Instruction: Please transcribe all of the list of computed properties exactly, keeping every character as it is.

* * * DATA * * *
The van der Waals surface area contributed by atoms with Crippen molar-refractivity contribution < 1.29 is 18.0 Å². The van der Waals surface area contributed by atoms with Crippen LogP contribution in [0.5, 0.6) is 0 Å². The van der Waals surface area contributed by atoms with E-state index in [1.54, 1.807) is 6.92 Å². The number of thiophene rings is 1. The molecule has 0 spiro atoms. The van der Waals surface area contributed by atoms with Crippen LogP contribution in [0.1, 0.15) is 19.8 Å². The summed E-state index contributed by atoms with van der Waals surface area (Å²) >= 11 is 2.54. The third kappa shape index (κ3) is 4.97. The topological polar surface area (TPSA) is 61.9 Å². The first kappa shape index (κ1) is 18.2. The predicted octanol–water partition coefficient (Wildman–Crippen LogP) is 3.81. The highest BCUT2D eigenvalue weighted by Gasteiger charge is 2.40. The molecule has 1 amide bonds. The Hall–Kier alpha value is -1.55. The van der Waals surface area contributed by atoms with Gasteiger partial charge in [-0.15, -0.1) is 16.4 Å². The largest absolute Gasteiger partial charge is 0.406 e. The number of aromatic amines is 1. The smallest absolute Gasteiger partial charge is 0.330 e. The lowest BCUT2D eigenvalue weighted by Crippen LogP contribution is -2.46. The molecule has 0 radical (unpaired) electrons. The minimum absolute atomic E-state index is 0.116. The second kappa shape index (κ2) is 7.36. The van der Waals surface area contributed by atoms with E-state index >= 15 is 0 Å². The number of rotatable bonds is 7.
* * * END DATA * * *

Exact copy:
The van der Waals surface area contributed by atoms with Crippen molar-refractivity contribution < 1.29 is 18.0 Å². The van der Waals surface area contributed by atoms with Crippen LogP contribution in [0.5, 0.6) is 0 Å². The van der Waals surface area contributed by atoms with E-state index in [1.54, 1.807) is 6.92 Å². The number of thiophene rings is 1. The molecule has 0 spiro atoms. The van der Waals surface area contributed by atoms with Crippen LogP contribution in [0.1, 0.15) is 19.8 Å². The summed E-state index contributed by atoms with van der Waals surface area (Å²) >= 11 is 2.54. The third kappa shape index (κ3) is 4.97. The topological polar surface area (TPSA) is 61.9 Å². The first kappa shape index (κ1) is 18.2. The predicted octanol–water partition coefficient (Wildman–Crippen LogP) is 3.81. The highest BCUT2D eigenvalue weighted by Gasteiger charge is 2.40. The molecule has 1 amide bonds. The Hall–Kier alpha value is -1.55. The van der Waals surface area contributed by atoms with Gasteiger partial charge in [-0.15, -0.1) is 16.4 Å². The largest absolute Gasteiger partial charge is 0.406 e. The number of aromatic amines is 1. The smallest absolute Gasteiger partial charge is 0.330 e. The lowest BCUT2D eigenvalue weighted by Crippen LogP contribution is -2.46. The molecule has 0 radical (unpaired) electrons. The minimum absolute atomic E-state index is 0.116. The second kappa shape index (κ2) is 7.36. The van der Waals surface area contributed by atoms with E-state index >= 15 is 0 Å². The number of rotatable bonds is 7.